Gentleman’s Dub Club, an incredible roots reggae/ska/dub collective whipped their Rock City audience into a frenzied groove, complete with energised skanking on Wednesday night. Since forming in 2006, the nine piece have toured extensively since their inception, supporting artists such as Roots Manuva and Madness. Live mixing, waves upon waves of vigorous brass, ska horns, bongos, and mesmerising reggae bass lines resulted in an intensely energetic evening.
Prior to the gig, I settled myself into a decadent red sofa in the basement of Rock City to chat with Jonny, Ed, and Tommy about their forthcoming debut album, the importance of live music, and being a pilot.
So you’ve played a lot of festivals in the past, from Secret Garden Party and Latitude to Bestival, Glastonbury and Outlook. Which has been your favourite?
Jonny: Traditionally we play lots of festivals. The last three years we were doing 20 to 25 festivals each summer, but this year we decided to take a step back. We only did V-festival and Outlook, both of which were amazing.
Tommy: We’ve played Outlook every year and it’s one of the best festivals to play at, mainly because the crowd is so knowledgeable. If you’re a jazz musician you’d want to play at a really quiet venue with people who were really listening to the music, and at Outlook it’s exactly the same but for bass music. The people who you’re playing to have a good understanding of what you’re trying to do.
Jonny: It’s the same with gigs actually, the people are so hyped; they are there to see just you.
You’re renowned for putting on pretty energetic performances, what would you say has been the craziest?
Jonny: Arcadia at Glastonbury a few years ago was pretty awesome. We’d done two other gigs there and it was the end of 3 days that we’d been at Glastonbury, which I remember was a muddy one. We were performing on the big spider structure, and we got word they were going to let a load of fire off for our last track ‘Fire’. Some of us drove straight back to London after that and we missed Beyonce…
But we used to play big club shows and raves where there’d be all these DJs with big names that people went mental for – and then us. We’d come on and our tunes were never as good as theirs, but we smashed it, simply because our music just contains a whole different element.
Gentleman’s Dub Club is a part of this really awesome dub/reggae/ska movement, which has grown considerably over the past few years. Was this a conscious decision or natural progression as a result of shared musical interest?
Jonny: We met in 2006 and it’s been a lot of messing around ever since. If we weren’t in Gentleman’s Dub Club now, we would still essentially be playing music for enjoyment in a basement somewhere. But it was Harry Devenish who organised us, and took a group of people who aren’t otherwise much good at anything else, and decided to put us down this route.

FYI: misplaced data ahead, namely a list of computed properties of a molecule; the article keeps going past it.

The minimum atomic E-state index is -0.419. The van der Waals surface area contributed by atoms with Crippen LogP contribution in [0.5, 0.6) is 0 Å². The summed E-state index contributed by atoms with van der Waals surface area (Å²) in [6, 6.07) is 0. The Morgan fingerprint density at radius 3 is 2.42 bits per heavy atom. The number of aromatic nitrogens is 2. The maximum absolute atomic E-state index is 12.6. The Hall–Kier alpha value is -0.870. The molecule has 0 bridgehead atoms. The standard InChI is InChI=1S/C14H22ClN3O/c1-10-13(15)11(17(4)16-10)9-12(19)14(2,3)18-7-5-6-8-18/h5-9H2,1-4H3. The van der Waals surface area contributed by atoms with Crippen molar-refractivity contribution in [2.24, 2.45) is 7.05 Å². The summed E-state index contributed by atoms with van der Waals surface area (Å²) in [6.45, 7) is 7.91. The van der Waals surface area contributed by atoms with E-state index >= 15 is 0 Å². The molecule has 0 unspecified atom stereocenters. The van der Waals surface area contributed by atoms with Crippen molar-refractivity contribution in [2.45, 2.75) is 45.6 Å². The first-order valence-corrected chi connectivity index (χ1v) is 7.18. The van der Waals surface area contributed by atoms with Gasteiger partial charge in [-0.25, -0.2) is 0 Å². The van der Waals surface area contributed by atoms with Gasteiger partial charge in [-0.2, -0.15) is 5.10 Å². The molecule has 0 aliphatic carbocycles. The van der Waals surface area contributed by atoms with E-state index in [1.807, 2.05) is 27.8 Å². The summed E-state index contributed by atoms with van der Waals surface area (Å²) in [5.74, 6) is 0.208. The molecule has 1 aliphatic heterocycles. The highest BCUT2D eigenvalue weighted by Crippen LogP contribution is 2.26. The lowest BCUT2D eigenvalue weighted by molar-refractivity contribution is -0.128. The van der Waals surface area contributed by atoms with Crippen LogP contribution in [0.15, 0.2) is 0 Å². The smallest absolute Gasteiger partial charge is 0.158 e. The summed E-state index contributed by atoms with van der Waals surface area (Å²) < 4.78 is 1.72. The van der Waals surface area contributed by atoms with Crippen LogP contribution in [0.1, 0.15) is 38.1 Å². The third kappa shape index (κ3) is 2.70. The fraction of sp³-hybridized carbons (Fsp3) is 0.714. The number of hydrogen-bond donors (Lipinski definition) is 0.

The road we’re going down is reggae influenced electronic music with really soulful bubbles, and a whole load of other shit thrown in. I think it’s just that people are begging for live music. It’s one of the best ways to consume music really – it gets in people’s heads and changes their mind-set. Electronic music has taken over from Rock and Roll in the charts, and I think people are begging for something a bit more natural and soulful.
Which artists would you say have influenced you the most?
Ed: Influences are big. My favourite band are The Beat, those guys are awesome. I never saw them back in the day because I was, what, 3 years old, but they’ve got energy… stage presence. Mirror in the Bathroom – for me that tune was a big influence. If I could sit down and write a tune that amazing, then I could just quit and be a happy man.
If you weren’t involved with music, what would you be doing?
Ed: Working for Alliance & Leicester… or Barclays.
Jonny: Maybe jobseekers allowance.
Ed: I’d be keeping bees.
Jonny: I’d love to fly commercial aeroplanes. I’d be great, because it’s all autopilot. I even did it for my twelfth birthday, I was put in a real simulator that proper pilots go in – it was so realistic.
Tommy: Weeee, look at that cloud!
Jonny: I went from New York to Tokyo in this simulator. It was pretty cool.
Tommy: What, did it last the full 9 hours?
Jonny: No of course not, it was speeded up.
Aside from fictional careers, however exciting they may be, do you have other side projects going on?
Tommy: How long have you got? It’s pretty expansive. Jonny runs Outlook festival, I’m in Submotion Orchestra and Ed has got as many writing projects on the go as you wanna talk about. Everyone’s the same, which is pretty great.
Jonny: One really cool thing about being in the band for such a long time is that you develop a genuine connection with performing live and making music, regardless of what else you do and have going on. We’ve still managed to keep up that connection, and we’ve been lucky enough to play together live for the past 5 or 6 years.
Tel us a little about your debut album which is due for release in March
Ed: One of the main issues for us really, was how to take a live show and put it on a CD. I mean, we already have two EPs out, ‘Members Only’ and ‘Open Your Eyes’ but the debut album coming out in March is a big deal for us. We took it onboard and did it all in-house by ourselves. It felt like the right thing to do after toying with different ideas of doing this or that over the past few years. We just hope it’s received well, and then we’ll gig the hell out of it.
Jonny: We definitely want to be more prolific in recording music after the album in March though.
Ed: It’s fun to play live, and if we’re able to do things that mean we can keep playing live then everything else will just be a bonus.
…Helena has been listening to Damian Marley – Land of Promise (Feat. Nas)
Gentleman’s Dub Club released their second EP ‘Open Your Eyes’ in March this year.